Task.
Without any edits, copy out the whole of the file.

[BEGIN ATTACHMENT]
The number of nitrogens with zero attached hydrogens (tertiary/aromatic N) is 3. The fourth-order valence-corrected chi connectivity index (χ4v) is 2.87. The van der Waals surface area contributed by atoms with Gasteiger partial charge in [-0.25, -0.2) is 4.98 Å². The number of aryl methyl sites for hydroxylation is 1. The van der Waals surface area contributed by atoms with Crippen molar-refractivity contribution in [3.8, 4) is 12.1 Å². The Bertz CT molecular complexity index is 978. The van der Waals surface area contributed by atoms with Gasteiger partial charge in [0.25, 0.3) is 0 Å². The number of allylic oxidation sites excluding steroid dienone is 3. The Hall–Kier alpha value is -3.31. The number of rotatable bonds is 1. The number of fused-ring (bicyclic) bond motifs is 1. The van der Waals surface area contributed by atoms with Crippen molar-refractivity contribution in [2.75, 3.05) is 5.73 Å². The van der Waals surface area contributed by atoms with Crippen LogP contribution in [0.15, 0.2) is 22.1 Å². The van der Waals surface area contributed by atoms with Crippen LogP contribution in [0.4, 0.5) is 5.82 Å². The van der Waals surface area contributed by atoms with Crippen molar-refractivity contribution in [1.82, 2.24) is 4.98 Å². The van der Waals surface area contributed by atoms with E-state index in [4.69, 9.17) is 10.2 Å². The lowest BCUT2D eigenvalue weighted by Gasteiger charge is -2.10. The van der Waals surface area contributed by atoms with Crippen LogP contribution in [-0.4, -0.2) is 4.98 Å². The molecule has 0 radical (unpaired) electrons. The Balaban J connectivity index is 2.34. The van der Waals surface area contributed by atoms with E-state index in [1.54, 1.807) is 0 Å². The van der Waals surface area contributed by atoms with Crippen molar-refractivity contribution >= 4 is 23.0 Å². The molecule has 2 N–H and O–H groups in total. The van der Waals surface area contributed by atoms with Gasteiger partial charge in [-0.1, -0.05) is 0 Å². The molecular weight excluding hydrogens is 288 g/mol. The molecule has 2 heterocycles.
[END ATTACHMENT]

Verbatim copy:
The number of nitrogens with zero attached hydrogens (tertiary/aromatic N) is 3. The fourth-order valence-corrected chi connectivity index (χ4v) is 2.87. The van der Waals surface area contributed by atoms with Gasteiger partial charge in [-0.25, -0.2) is 4.98 Å². The number of aryl methyl sites for hydroxylation is 1. The van der Waals surface area contributed by atoms with Crippen molar-refractivity contribution in [3.8, 4) is 12.1 Å². The Bertz CT molecular complexity index is 978. The van der Waals surface area contributed by atoms with Gasteiger partial charge in [0.25, 0.3) is 0 Å². The number of allylic oxidation sites excluding steroid dienone is 3. The Hall–Kier alpha value is -3.31. The number of rotatable bonds is 1. The number of fused-ring (bicyclic) bond motifs is 1. The van der Waals surface area contributed by atoms with Crippen molar-refractivity contribution in [2.75, 3.05) is 5.73 Å². The van der Waals surface area contributed by atoms with Crippen LogP contribution in [0.15, 0.2) is 22.1 Å². The van der Waals surface area contributed by atoms with Crippen LogP contribution in [0.4, 0.5) is 5.82 Å². The van der Waals surface area contributed by atoms with Crippen molar-refractivity contribution in [1.82, 2.24) is 4.98 Å². The van der Waals surface area contributed by atoms with E-state index in [4.69, 9.17) is 10.2 Å². The lowest BCUT2D eigenvalue weighted by Gasteiger charge is -2.10. The van der Waals surface area contributed by atoms with Crippen LogP contribution in [-0.4, -0.2) is 4.98 Å². The molecule has 0 radical (unpaired) electrons. The Balaban J connectivity index is 2.34. The van der Waals surface area contributed by atoms with E-state index in [1.54, 1.807) is 0 Å². The van der Waals surface area contributed by atoms with Crippen molar-refractivity contribution >= 4 is 23.0 Å². The molecule has 2 N–H and O–H groups in total. The van der Waals surface area contributed by atoms with Gasteiger partial charge in [-0.1, -0.05) is 0 Å². The molecular weight excluding hydrogens is 288 g/mol. The molecule has 2 heterocycles.